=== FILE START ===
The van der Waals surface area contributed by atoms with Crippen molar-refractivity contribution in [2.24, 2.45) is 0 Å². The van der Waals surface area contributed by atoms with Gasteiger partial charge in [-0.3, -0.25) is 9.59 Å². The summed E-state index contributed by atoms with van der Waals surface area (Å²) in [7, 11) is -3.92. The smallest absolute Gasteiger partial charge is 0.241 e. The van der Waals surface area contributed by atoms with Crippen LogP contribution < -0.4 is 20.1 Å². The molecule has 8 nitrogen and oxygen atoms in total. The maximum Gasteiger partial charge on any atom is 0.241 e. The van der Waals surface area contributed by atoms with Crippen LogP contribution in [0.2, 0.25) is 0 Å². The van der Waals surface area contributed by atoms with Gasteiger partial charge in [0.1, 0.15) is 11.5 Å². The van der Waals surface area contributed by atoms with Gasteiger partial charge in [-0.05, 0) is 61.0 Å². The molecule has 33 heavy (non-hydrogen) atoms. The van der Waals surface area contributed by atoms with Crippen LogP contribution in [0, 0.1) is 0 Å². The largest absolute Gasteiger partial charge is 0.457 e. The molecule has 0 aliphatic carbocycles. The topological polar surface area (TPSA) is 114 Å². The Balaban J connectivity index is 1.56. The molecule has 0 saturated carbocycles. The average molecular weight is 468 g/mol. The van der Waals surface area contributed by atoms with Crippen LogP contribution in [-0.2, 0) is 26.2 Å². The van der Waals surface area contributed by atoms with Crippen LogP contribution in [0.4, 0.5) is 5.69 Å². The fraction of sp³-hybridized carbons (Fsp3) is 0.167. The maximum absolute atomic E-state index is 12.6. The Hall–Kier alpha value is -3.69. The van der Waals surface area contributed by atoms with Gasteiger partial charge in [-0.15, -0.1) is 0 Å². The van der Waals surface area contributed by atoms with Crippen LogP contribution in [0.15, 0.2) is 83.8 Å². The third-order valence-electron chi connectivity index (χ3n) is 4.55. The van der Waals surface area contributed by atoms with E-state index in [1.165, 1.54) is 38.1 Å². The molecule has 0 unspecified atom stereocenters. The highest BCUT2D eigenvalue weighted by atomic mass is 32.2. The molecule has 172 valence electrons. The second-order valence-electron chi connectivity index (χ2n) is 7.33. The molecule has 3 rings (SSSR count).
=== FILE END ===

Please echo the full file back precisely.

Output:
The van der Waals surface area contributed by atoms with Crippen molar-refractivity contribution in [2.24, 2.45) is 0 Å². The van der Waals surface area contributed by atoms with Gasteiger partial charge in [-0.3, -0.25) is 9.59 Å². The summed E-state index contributed by atoms with van der Waals surface area (Å²) in [7, 11) is -3.92. The smallest absolute Gasteiger partial charge is 0.241 e. The van der Waals surface area contributed by atoms with Crippen LogP contribution < -0.4 is 20.1 Å². The molecule has 8 nitrogen and oxygen atoms in total. The maximum Gasteiger partial charge on any atom is 0.241 e. The van der Waals surface area contributed by atoms with Crippen LogP contribution in [0.2, 0.25) is 0 Å². The van der Waals surface area contributed by atoms with Gasteiger partial charge in [0.1, 0.15) is 11.5 Å². The van der Waals surface area contributed by atoms with Gasteiger partial charge in [-0.05, 0) is 61.0 Å². The molecule has 33 heavy (non-hydrogen) atoms. The van der Waals surface area contributed by atoms with Crippen LogP contribution in [0, 0.1) is 0 Å². The largest absolute Gasteiger partial charge is 0.457 e. The molecule has 0 aliphatic carbocycles. The topological polar surface area (TPSA) is 114 Å². The Balaban J connectivity index is 1.56. The molecule has 0 saturated carbocycles. The average molecular weight is 468 g/mol. The van der Waals surface area contributed by atoms with Crippen LogP contribution in [-0.2, 0) is 26.2 Å². The van der Waals surface area contributed by atoms with Crippen LogP contribution in [0.4, 0.5) is 5.69 Å². The fraction of sp³-hybridized carbons (Fsp3) is 0.167. The maximum absolute atomic E-state index is 12.6. The Hall–Kier alpha value is -3.69. The van der Waals surface area contributed by atoms with Gasteiger partial charge in [-0.15, -0.1) is 0 Å². The van der Waals surface area contributed by atoms with Crippen LogP contribution in [0.15, 0.2) is 83.8 Å². The third-order valence-electron chi connectivity index (χ3n) is 4.55. The van der Waals surface area contributed by atoms with E-state index in [1.165, 1.54) is 38.1 Å². The molecule has 0 unspecified atom stereocenters. The highest BCUT2D eigenvalue weighted by atomic mass is 32.2. The molecule has 172 valence electrons. The second-order valence-electron chi connectivity index (χ2n) is 7.33. The molecule has 3 rings (SSSR count).